- COBRA/Special Enrollment Rules – A same sex spouse will be treated as a qualified beneficiary under the federal COBRA continuation coverage rules. The HIPAA special enrollment rules also will apply with respect to same-sex spouses.
- FMLA – Covered employers must now provide leave to eligible employees to care for an FMLA-qualifying condition of a same-sex spouse, if the covered employee resides in a state where same-sex marriage is legally recognized.
- Retirement Plans – A same-sex spouse will be treated as a spouse for purposes of retirement plans governed by ERISA and the Code, including 401(k) plans, 403(b) plans, defined benefit plans, and 457(b) plans. As a result, a same-sex spouse generally will have the same spousal rights as an opposite-sex spouse. For example:
- A same-sex spouse will be the beneficiary of the employee participant, unless the spouse consents to the designation of a different beneficiary. Further IRS guidance will be required regarding the continued validity of prior beneficiary designations that likely were made without a requirement that the consent of a same-sex spouse be obtained.
- Benefits paid under certain types of plans (defined benefit plans, money purchase pension plans and other defined contribution plans providing for annuity forms of payment) generally must be paid in the form of a 50% joint and survivor annuity with the same-sex spouse as the co-annuitant, unless the spouse consents to a different form of payment.
- A same-sex spouse will be allowed to roll over an eligible distribution from a plan to an IRA or other retirement plan.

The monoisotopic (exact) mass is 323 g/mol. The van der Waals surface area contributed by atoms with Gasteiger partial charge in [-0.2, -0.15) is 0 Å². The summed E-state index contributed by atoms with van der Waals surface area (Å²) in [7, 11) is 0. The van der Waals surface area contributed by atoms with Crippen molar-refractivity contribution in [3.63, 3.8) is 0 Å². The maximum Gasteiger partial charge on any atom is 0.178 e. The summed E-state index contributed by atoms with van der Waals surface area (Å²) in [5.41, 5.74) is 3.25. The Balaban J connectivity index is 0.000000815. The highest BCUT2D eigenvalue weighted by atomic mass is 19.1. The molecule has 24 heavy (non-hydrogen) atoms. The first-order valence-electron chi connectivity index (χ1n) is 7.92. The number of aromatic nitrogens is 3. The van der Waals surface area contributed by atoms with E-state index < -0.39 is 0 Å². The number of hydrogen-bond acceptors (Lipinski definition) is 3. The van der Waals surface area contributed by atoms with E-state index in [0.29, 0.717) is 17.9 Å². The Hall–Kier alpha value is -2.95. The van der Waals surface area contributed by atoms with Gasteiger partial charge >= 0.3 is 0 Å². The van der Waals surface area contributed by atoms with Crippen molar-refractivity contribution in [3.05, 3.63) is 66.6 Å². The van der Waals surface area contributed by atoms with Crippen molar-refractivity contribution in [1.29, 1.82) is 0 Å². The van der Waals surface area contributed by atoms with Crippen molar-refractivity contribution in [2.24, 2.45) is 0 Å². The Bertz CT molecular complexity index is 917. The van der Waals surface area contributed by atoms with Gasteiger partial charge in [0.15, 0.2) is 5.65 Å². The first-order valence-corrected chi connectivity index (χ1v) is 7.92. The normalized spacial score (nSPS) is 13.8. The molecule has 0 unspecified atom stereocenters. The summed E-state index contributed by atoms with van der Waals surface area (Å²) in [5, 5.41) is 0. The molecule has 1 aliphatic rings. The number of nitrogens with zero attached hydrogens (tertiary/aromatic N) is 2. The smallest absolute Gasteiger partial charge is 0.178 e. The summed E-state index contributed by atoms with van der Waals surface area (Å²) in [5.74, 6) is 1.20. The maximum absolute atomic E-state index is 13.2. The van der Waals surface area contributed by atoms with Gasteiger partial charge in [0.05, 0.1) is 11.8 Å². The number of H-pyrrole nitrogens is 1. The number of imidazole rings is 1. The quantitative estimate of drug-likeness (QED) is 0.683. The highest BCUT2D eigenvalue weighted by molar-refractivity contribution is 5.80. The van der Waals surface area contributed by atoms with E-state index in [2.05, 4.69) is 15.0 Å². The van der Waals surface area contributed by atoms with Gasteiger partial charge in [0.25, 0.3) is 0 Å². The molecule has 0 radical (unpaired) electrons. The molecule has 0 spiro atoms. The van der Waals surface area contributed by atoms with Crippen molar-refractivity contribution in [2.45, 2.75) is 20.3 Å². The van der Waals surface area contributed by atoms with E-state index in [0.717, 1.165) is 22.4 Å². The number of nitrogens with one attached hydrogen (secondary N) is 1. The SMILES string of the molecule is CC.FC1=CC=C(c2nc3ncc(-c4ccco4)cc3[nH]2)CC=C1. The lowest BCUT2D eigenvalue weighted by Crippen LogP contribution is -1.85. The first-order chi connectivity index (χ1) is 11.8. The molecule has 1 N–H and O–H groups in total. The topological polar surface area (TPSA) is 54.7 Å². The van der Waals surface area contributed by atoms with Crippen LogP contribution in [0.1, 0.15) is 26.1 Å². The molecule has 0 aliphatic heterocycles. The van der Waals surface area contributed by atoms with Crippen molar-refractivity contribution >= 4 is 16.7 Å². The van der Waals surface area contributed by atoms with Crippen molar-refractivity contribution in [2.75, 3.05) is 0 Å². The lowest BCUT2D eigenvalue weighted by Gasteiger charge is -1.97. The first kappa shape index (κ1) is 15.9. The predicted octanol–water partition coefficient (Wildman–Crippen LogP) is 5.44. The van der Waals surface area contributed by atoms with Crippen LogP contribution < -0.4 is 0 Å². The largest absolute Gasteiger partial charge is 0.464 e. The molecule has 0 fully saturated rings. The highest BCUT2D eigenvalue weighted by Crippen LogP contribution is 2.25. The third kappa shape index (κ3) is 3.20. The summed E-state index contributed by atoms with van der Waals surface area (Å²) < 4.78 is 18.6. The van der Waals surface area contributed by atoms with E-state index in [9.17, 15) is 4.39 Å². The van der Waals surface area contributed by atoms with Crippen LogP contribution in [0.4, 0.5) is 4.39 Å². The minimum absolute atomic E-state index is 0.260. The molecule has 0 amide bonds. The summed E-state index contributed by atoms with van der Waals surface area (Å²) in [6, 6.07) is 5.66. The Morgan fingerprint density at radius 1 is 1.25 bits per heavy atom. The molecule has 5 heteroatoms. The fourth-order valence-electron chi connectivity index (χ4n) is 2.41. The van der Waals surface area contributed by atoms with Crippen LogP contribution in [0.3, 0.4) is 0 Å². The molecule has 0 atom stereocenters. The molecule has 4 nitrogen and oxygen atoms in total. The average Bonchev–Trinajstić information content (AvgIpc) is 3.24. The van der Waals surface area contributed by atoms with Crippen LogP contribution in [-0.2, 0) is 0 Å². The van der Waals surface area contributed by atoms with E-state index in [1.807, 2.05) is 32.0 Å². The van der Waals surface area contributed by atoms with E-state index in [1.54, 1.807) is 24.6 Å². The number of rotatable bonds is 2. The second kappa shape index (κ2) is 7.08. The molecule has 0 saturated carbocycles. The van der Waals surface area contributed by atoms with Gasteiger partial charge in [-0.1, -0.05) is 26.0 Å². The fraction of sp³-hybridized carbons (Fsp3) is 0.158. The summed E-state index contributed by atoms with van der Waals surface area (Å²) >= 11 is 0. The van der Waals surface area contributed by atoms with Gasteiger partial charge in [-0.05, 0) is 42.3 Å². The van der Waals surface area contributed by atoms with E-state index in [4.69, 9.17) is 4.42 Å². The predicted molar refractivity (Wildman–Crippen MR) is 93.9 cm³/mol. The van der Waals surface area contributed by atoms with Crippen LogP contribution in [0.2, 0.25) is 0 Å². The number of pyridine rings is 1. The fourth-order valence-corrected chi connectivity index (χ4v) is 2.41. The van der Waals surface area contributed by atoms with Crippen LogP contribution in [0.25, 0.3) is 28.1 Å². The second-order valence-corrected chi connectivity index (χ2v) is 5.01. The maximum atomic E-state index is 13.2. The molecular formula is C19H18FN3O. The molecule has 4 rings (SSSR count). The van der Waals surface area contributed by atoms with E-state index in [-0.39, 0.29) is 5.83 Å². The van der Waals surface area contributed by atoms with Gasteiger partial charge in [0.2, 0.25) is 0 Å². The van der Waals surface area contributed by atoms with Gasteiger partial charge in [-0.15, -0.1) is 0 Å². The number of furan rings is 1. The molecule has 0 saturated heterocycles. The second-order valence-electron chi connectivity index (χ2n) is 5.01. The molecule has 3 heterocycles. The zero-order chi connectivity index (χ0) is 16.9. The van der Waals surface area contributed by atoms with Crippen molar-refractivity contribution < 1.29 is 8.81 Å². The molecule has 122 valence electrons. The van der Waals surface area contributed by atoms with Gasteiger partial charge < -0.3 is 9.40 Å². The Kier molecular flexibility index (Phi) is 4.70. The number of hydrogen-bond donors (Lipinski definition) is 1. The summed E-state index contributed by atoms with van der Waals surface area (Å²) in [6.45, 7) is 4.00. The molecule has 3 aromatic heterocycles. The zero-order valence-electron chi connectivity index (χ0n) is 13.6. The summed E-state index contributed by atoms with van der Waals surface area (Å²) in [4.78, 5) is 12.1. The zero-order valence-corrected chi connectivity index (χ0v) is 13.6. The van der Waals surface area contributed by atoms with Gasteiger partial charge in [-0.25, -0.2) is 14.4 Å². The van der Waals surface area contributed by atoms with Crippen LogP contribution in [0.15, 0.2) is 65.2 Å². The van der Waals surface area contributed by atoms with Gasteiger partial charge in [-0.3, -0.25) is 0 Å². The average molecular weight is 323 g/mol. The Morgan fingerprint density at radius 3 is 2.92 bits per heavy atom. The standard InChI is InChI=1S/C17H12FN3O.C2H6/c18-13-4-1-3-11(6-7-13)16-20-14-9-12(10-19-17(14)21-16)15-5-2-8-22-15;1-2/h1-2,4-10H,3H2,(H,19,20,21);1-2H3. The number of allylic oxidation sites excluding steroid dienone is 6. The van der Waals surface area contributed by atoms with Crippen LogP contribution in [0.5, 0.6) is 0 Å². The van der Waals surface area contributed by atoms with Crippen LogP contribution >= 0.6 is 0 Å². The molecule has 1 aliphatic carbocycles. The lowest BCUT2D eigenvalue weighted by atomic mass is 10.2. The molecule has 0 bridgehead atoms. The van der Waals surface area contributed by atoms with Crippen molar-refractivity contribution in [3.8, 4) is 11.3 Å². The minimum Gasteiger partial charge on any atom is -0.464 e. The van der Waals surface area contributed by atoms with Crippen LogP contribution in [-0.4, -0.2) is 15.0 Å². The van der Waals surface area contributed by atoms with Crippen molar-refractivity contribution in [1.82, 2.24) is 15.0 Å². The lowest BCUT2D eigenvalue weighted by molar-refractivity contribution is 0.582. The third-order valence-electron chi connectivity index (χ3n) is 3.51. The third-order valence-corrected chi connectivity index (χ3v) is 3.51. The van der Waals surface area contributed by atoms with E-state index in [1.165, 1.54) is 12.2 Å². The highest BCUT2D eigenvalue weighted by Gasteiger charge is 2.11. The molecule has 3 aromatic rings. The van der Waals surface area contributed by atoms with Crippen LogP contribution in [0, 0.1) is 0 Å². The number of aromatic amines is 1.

- A same-sex spouse will be treated as a spouse for purposes of the qualified domestic relations order rules.
- Hardship distributions under certain types of plans (generally, defined contribution plans that permit such distributions) will be available to pay for medical care, tuition and burial expenses with respect to a same-sex spouse.
- Other Fringe Benefits – With respect to other benefit arrangements governed by the Code, benefits provided to a same-sex spouse generally should be treated for tax purposes in the same manner as benefits provided to an opposite-sex spouse.
Many plans were drafted to specifically incorporate the DOMA definition of spouse to avoid any confusion regarding the treatment of same-sex spouses under the terms of the plan. Therefore, plan documents will need to be reviewed to determine if the DOMA definition of spouse is reflected. If it is, an amendment to the plan may be required. With respect to qualified retirement plans, any required amendment generally will need to be adopted by the last day of the current plan year, unless the IRS provides for a delayed amendment due date.
At present, it is unclear how couples who were legally married in a jurisdiction recognizing same-sex marriage, but who are residing in a jurisdiction that does not recognize the validity of the marriage, will be treated under federal law. For example, if an employee was legally married to a same-sex spouse in New York, but is residing in Pennsylvania (where same-sex marriages are not recognized), it is unclear if that employee would be considered to be legally married under federal law. Further guidance on this issue will be required. Finally, the Windsor decision has no impact on unmarried same-sex domestic partners.
The IRS has indicated that it will be moving swiftly to provide guidance on the impact of the Windsor decision. Therefore, we anticipate that the IRS and other federal agencies will be issuing guidance on many of the issues noted above in the near future.